With Brexit now underway, the NHS is expected to close the growing skills gap across the health and social care sector by opening the door to an influx of healthcare professionals from across the globe. By using blockchain technology, such as a blockchain-enabled professional document verification platform, the NHS will be able to eliminate the continual churn of verification requests every time a healthcare professional applies for a new role. This ensures that the NHS will be able to swiftly take advantage of the expected inflow of healthcare professionals post-Brexit and avoid staffing bottlenecks.

Although it is unclear what the future holds for NHSX, after the pandemic subsides, two key pillars of the programme will remain constant; ‘radical innovation’ and hardening the security of the healthcare sector. What is clear is that if the government is to achieve both of these goals, as well as reduce the burden on the NHS workforce, they simply have to consider transformative technologies such as blockchain.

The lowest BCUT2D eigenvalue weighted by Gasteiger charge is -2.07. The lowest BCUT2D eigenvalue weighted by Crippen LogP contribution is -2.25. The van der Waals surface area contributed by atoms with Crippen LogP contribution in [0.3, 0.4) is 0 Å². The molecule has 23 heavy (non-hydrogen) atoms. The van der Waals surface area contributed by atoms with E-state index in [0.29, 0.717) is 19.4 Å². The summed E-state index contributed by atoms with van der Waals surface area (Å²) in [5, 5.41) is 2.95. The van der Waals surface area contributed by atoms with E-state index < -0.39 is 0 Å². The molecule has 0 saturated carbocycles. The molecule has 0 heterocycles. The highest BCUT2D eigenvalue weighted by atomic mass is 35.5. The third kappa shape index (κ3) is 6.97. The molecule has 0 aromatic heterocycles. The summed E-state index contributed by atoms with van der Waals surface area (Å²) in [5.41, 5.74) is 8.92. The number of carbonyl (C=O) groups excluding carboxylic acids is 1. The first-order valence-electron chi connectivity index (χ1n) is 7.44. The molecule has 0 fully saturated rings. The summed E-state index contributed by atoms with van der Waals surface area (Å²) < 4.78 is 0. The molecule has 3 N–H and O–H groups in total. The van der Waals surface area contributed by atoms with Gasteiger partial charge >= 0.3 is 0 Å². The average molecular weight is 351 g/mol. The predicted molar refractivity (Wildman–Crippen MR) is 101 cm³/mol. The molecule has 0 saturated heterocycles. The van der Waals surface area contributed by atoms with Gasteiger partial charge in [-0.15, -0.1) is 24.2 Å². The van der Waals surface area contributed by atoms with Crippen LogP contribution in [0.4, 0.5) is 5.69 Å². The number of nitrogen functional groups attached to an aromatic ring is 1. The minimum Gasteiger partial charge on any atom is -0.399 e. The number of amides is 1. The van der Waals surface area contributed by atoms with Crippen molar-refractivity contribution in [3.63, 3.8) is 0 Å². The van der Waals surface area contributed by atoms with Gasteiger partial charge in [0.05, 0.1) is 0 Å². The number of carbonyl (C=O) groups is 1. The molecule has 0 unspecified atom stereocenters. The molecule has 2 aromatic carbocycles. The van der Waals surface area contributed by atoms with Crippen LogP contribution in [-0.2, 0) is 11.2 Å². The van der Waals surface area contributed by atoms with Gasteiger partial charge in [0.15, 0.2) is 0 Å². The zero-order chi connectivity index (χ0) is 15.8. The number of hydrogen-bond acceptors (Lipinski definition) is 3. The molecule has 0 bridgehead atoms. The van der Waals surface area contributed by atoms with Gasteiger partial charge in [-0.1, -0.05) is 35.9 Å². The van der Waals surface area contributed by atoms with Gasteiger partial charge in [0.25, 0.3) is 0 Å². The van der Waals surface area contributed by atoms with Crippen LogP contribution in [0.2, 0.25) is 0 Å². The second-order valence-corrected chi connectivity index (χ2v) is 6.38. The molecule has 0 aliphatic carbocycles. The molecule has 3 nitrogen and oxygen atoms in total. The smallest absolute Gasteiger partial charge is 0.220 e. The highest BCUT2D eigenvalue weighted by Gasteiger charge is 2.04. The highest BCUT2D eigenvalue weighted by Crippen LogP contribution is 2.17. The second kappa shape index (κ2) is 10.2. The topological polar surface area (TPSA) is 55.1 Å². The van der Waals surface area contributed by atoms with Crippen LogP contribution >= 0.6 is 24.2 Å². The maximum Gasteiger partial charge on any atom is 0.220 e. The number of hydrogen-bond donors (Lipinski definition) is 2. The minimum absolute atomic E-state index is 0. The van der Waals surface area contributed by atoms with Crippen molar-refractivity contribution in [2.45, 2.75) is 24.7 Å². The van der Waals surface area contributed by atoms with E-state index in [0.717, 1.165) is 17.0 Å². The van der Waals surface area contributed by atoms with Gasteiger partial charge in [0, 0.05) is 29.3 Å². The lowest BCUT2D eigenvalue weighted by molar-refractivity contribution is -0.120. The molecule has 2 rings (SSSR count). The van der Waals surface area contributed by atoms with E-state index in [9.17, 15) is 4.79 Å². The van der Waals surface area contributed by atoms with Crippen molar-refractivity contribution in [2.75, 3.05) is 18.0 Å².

Blockchain isn’t a cure, but it will speed up the fight

When it comes to the ongoing debate around addressing skill shortages in the NHS, we at believe that there is clearly a role for blockchain to play in both the short- and long-term.

However, bringing the focus back on the immediate issue of COVID-19, what is clear is that the NHS could be doing more to plug the staff shortages that are going nowhere. It will be essential for the NHS and healthcare recruiters in the coming weeks and months to broaden their tech playbook and seek out the latest cost-effective solutions. In turn, they will have the much needed and absolutely necessary capability to act quickly when it comes to securing the best medical talent to meet their immediate needs, from anywhere in the world.